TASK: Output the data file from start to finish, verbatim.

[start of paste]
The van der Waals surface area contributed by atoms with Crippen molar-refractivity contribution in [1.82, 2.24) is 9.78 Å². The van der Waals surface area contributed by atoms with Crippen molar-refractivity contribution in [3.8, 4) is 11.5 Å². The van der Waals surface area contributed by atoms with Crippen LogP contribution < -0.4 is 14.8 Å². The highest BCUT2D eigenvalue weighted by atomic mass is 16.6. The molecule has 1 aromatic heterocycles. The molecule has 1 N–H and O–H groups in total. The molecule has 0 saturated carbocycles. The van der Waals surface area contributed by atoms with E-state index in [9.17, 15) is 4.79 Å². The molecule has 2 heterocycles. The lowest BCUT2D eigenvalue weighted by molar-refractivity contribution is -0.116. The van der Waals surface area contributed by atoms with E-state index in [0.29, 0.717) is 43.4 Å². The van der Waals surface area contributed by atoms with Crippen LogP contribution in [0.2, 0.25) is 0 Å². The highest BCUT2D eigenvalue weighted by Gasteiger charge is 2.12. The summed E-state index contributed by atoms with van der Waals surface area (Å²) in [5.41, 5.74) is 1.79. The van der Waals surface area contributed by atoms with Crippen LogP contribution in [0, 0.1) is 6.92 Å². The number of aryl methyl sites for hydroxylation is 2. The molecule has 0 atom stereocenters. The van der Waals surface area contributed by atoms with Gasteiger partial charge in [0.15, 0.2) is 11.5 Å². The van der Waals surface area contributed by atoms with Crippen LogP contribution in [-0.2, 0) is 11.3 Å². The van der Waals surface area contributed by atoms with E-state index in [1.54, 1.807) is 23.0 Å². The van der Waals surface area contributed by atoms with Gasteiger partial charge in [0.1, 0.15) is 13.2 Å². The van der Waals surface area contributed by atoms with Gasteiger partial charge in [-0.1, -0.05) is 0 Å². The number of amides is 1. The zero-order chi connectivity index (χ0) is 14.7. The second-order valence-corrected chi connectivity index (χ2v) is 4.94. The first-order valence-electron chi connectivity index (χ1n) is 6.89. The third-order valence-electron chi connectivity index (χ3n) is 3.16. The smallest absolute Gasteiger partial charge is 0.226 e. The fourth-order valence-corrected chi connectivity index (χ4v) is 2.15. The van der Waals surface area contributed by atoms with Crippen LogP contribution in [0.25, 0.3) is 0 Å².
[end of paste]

The van der Waals surface area contributed by atoms with Crippen molar-refractivity contribution in [1.82, 2.24) is 9.78 Å². The van der Waals surface area contributed by atoms with Crippen molar-refractivity contribution in [3.8, 4) is 11.5 Å². The van der Waals surface area contributed by atoms with Crippen LogP contribution < -0.4 is 14.8 Å². The highest BCUT2D eigenvalue weighted by atomic mass is 16.6. The molecule has 1 aromatic heterocycles. The molecule has 1 N–H and O–H groups in total. The molecule has 0 saturated carbocycles. The van der Waals surface area contributed by atoms with E-state index in [9.17, 15) is 4.79 Å². The molecule has 2 heterocycles. The lowest BCUT2D eigenvalue weighted by molar-refractivity contribution is -0.116. The van der Waals surface area contributed by atoms with E-state index in [0.29, 0.717) is 43.4 Å². The van der Waals surface area contributed by atoms with Crippen LogP contribution in [0.2, 0.25) is 0 Å². The highest BCUT2D eigenvalue weighted by Gasteiger charge is 2.12. The summed E-state index contributed by atoms with van der Waals surface area (Å²) in [5.41, 5.74) is 1.79. The van der Waals surface area contributed by atoms with Crippen LogP contribution in [0, 0.1) is 6.92 Å². The number of aryl methyl sites for hydroxylation is 2. The molecule has 0 atom stereocenters. The van der Waals surface area contributed by atoms with Gasteiger partial charge in [0.15, 0.2) is 11.5 Å². The van der Waals surface area contributed by atoms with Crippen LogP contribution in [-0.2, 0) is 11.3 Å². The van der Waals surface area contributed by atoms with E-state index in [1.54, 1.807) is 23.0 Å². The van der Waals surface area contributed by atoms with Gasteiger partial charge in [0.1, 0.15) is 13.2 Å². The van der Waals surface area contributed by atoms with Gasteiger partial charge in [-0.1, -0.05) is 0 Å². The number of amides is 1. The zero-order chi connectivity index (χ0) is 14.7. The second-order valence-corrected chi connectivity index (χ2v) is 4.94. The first-order valence-electron chi connectivity index (χ1n) is 6.89. The third-order valence-electron chi connectivity index (χ3n) is 3.16. The smallest absolute Gasteiger partial charge is 0.226 e. The fourth-order valence-corrected chi connectivity index (χ4v) is 2.15. The van der Waals surface area contributed by atoms with Crippen LogP contribution in [0.25, 0.3) is 0 Å².